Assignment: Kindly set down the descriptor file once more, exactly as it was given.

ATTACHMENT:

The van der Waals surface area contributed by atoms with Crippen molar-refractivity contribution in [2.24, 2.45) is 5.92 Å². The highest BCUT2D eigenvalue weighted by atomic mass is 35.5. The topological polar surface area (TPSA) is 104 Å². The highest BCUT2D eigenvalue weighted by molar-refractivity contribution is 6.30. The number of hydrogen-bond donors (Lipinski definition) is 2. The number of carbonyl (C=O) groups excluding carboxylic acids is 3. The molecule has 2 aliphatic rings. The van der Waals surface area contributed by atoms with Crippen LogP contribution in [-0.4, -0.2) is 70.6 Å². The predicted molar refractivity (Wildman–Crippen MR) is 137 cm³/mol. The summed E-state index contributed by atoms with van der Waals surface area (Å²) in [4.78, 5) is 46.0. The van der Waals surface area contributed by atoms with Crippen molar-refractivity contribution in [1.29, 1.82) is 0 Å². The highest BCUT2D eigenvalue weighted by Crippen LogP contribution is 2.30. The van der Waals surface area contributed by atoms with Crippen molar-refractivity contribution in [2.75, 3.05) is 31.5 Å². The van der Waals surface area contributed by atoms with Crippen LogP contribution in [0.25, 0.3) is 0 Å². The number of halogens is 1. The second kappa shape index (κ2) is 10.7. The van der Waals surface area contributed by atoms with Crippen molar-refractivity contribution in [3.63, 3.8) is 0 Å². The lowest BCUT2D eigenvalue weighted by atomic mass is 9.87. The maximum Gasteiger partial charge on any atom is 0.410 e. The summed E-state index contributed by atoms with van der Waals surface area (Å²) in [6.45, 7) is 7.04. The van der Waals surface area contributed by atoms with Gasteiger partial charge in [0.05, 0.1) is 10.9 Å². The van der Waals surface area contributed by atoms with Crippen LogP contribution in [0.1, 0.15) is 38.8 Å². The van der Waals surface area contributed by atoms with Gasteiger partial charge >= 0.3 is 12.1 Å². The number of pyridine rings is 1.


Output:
The van der Waals surface area contributed by atoms with Crippen molar-refractivity contribution in [2.24, 2.45) is 5.92 Å². The highest BCUT2D eigenvalue weighted by atomic mass is 35.5. The topological polar surface area (TPSA) is 104 Å². The highest BCUT2D eigenvalue weighted by molar-refractivity contribution is 6.30. The number of hydrogen-bond donors (Lipinski definition) is 2. The number of carbonyl (C=O) groups excluding carboxylic acids is 3. The molecule has 2 aliphatic rings. The van der Waals surface area contributed by atoms with Crippen LogP contribution in [-0.4, -0.2) is 70.6 Å². The predicted molar refractivity (Wildman–Crippen MR) is 137 cm³/mol. The summed E-state index contributed by atoms with van der Waals surface area (Å²) in [4.78, 5) is 46.0. The van der Waals surface area contributed by atoms with Crippen molar-refractivity contribution in [1.29, 1.82) is 0 Å². The highest BCUT2D eigenvalue weighted by Crippen LogP contribution is 2.30. The van der Waals surface area contributed by atoms with Crippen molar-refractivity contribution in [2.75, 3.05) is 31.5 Å². The van der Waals surface area contributed by atoms with Crippen LogP contribution in [0.25, 0.3) is 0 Å². The number of halogens is 1. The second kappa shape index (κ2) is 10.7. The van der Waals surface area contributed by atoms with Crippen molar-refractivity contribution in [3.63, 3.8) is 0 Å². The lowest BCUT2D eigenvalue weighted by atomic mass is 9.87. The maximum Gasteiger partial charge on any atom is 0.410 e. The summed E-state index contributed by atoms with van der Waals surface area (Å²) in [6.45, 7) is 7.04. The van der Waals surface area contributed by atoms with Gasteiger partial charge in [0.05, 0.1) is 10.9 Å². The van der Waals surface area contributed by atoms with Crippen LogP contribution in [0.1, 0.15) is 38.8 Å². The van der Waals surface area contributed by atoms with Gasteiger partial charge >= 0.3 is 12.1 Å². The number of pyridine rings is 1.